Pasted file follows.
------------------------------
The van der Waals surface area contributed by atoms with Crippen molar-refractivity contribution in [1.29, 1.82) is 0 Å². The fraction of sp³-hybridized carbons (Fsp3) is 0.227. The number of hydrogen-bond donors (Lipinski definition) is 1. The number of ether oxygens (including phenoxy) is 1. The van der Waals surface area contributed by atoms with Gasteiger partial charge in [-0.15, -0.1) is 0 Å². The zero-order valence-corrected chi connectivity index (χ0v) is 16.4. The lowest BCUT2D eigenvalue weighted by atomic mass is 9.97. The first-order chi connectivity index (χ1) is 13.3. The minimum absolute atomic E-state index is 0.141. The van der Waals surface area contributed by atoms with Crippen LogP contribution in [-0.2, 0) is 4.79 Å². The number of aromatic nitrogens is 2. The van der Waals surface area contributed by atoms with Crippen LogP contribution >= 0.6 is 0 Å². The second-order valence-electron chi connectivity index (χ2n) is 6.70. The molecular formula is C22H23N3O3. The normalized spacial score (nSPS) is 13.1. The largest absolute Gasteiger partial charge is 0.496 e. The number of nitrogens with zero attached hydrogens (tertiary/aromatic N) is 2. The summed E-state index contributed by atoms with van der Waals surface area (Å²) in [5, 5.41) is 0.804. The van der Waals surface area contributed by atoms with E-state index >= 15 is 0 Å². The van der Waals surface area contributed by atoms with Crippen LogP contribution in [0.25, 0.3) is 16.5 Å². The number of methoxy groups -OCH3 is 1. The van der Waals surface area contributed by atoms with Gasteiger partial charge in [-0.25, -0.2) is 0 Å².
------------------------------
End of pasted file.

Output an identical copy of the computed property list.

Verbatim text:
The van der Waals surface area contributed by atoms with Crippen molar-refractivity contribution in [1.29, 1.82) is 0 Å². The fraction of sp³-hybridized carbons (Fsp3) is 0.227. The number of hydrogen-bond donors (Lipinski definition) is 1. The number of ether oxygens (including phenoxy) is 1. The van der Waals surface area contributed by atoms with Gasteiger partial charge in [-0.15, -0.1) is 0 Å². The zero-order valence-corrected chi connectivity index (χ0v) is 16.4. The lowest BCUT2D eigenvalue weighted by atomic mass is 9.97. The first-order chi connectivity index (χ1) is 13.3. The minimum absolute atomic E-state index is 0.141. The van der Waals surface area contributed by atoms with Crippen LogP contribution in [-0.2, 0) is 4.79 Å². The number of aromatic nitrogens is 2. The van der Waals surface area contributed by atoms with Crippen LogP contribution >= 0.6 is 0 Å². The second-order valence-electron chi connectivity index (χ2n) is 6.70. The molecular formula is C22H23N3O3. The normalized spacial score (nSPS) is 13.1. The largest absolute Gasteiger partial charge is 0.496 e. The number of nitrogens with zero attached hydrogens (tertiary/aromatic N) is 2. The summed E-state index contributed by atoms with van der Waals surface area (Å²) in [5, 5.41) is 0.804. The van der Waals surface area contributed by atoms with E-state index >= 15 is 0 Å². The van der Waals surface area contributed by atoms with Crippen LogP contribution in [0.25, 0.3) is 16.5 Å². The number of methoxy groups -OCH3 is 1. The van der Waals surface area contributed by atoms with Gasteiger partial charge in [-0.25, -0.2) is 0 Å².